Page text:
Yesterday Tim participated at our Agile meetup. He was there to wish goodbye. He and his wife have been on a path of becoming urban nomads and the time is here now.
We discussed taxes, weather, addresses, letting go of stuff, being creative with space, the freedom of movement and the restriction that it brings with it.
Many urban travelers call themselves Nomads. Coaches like me assume we fall into the same category. We romanticize the notion of not being in the same place constantly. The idea of constant movement gives us the sense of being nomads. But we forget that we always go back to some place called home during the weekends. A home where we spend our holidays. Sometime not every weekend. Some of us travel for longer. But a home still awaits. A place for familiarity, hugs, for love, for romance and relaxation. A place where we bring our dirty laundry week after week, a place we barbeque with friends, a place where there is space for us and where we get comfortable, a place where we catchup on gossip, have our own doctors, check postal mail, and catch up with old friends.
We plan our trips, book our hotels, eat in restaurants. But that is all planned. Yes there is the stress of getting these bookings done within time and budget. Keeping our reward points in check. Holding on to the upgraded seat, or the upgraded spacious hotel suite, because only we know the value of an extra leg room space or an early glass of wine. We know the value of reaching home on time. That two hours means a lot to us. Being home at 9:00 pm matters, than being home at midnight. But we are still not urban nomads.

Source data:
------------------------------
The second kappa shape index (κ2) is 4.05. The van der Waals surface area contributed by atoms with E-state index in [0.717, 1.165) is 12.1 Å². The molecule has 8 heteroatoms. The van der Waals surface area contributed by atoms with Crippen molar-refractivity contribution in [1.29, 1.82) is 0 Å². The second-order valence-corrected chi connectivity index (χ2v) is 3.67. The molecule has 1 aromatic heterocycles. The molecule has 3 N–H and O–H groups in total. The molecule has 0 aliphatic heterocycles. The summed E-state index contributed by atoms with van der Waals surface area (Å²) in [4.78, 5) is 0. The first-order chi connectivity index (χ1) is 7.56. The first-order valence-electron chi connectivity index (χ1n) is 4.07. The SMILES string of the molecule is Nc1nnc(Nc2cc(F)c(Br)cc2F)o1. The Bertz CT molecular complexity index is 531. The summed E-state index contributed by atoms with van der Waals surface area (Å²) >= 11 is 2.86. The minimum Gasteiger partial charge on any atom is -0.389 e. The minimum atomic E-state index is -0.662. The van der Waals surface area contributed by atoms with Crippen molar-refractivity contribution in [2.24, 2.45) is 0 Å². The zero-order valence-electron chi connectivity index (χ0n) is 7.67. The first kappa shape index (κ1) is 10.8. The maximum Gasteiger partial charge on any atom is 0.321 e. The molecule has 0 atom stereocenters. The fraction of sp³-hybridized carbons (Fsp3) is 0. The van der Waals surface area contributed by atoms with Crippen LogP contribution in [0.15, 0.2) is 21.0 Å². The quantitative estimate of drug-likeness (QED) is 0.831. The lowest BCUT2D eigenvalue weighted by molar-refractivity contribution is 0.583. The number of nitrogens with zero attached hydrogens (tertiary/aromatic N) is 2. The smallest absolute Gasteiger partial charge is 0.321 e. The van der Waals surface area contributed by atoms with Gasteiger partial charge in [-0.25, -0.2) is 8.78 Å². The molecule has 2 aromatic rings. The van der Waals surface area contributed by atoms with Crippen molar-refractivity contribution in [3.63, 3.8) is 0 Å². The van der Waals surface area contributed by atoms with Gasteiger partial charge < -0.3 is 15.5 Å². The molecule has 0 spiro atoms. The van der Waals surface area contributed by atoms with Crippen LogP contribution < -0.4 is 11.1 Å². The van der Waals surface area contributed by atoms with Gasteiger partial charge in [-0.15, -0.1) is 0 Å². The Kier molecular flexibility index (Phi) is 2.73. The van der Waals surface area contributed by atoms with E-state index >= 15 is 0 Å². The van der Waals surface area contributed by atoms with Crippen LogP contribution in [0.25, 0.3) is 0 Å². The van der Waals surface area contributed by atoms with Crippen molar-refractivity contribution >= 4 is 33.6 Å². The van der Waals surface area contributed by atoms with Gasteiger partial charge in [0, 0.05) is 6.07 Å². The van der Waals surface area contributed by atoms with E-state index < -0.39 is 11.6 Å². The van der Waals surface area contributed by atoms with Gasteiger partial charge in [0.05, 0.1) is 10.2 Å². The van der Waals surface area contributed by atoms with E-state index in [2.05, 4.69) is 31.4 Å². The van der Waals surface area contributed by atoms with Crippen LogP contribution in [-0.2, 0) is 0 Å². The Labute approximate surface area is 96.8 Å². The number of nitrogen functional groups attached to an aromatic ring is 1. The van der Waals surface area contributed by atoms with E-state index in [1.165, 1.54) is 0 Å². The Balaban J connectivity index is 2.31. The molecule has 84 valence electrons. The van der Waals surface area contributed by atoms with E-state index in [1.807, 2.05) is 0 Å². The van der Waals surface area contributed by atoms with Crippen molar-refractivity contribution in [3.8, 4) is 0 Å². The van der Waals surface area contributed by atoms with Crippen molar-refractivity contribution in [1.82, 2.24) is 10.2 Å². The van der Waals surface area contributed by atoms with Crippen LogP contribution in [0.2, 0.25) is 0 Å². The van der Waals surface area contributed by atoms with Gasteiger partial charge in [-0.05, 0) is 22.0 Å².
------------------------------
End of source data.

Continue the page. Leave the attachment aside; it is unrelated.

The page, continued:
Tim is not plannig such a life. He wants to experience the nomadic life (and we are busy coining a term for his chosen life – ‘Nomadic techie’ seems a good start, but his creative wife will give it a better form perhaps!). He is not going to be using points to book his travel and hotel. Like so many other nomadic tribes, he will just know where he is going to be probably two months in advance. Maybe three. In this short period of time he has to establish a life style, learn the city, its culture and be ready to move. He is planning on uprooting his comfort zone; leaving his business, social and family networks. Downsizing it all to barely minimum. Enough stuff that will fit in his RV
Here are some pros and cons:
Pros: New way of experiencing his own self. Forming a new relationship with his wife and family. There will be never a boring moment. Freedom to attend as many conferences, go to as many cities due to low cost of travel. Check off on bucket lists as a WIP item along the way. Cost of doing business will be low. Factor the experience learnt and take it to the next gig. Always be around the customer. Quoting his words, he will never carry ‘ technical debt’ (he meant baggage. But then when a techie talks, their metaphors must quote the source code don’t they?)
Cons: Possible long bench time. Some projects might not materialize due to inconvenient location. Always start from scratch. He has to be on high alert-learning and knowing mode constantly. Sometimes life is in the mercy of mother nature.
What he has to learn new:
Network, network, network: Network in new cities for new clients, new businesses . Always learn the culture of a new city. He will learn patience. Sometimes there wont be a second chance.
What he is giving up: A stable community. A comfort zone. He is giving up boundaries.
I wish Tim and his family great adventures, learning, and tons of joy in their new un-comfort , self-awareness life style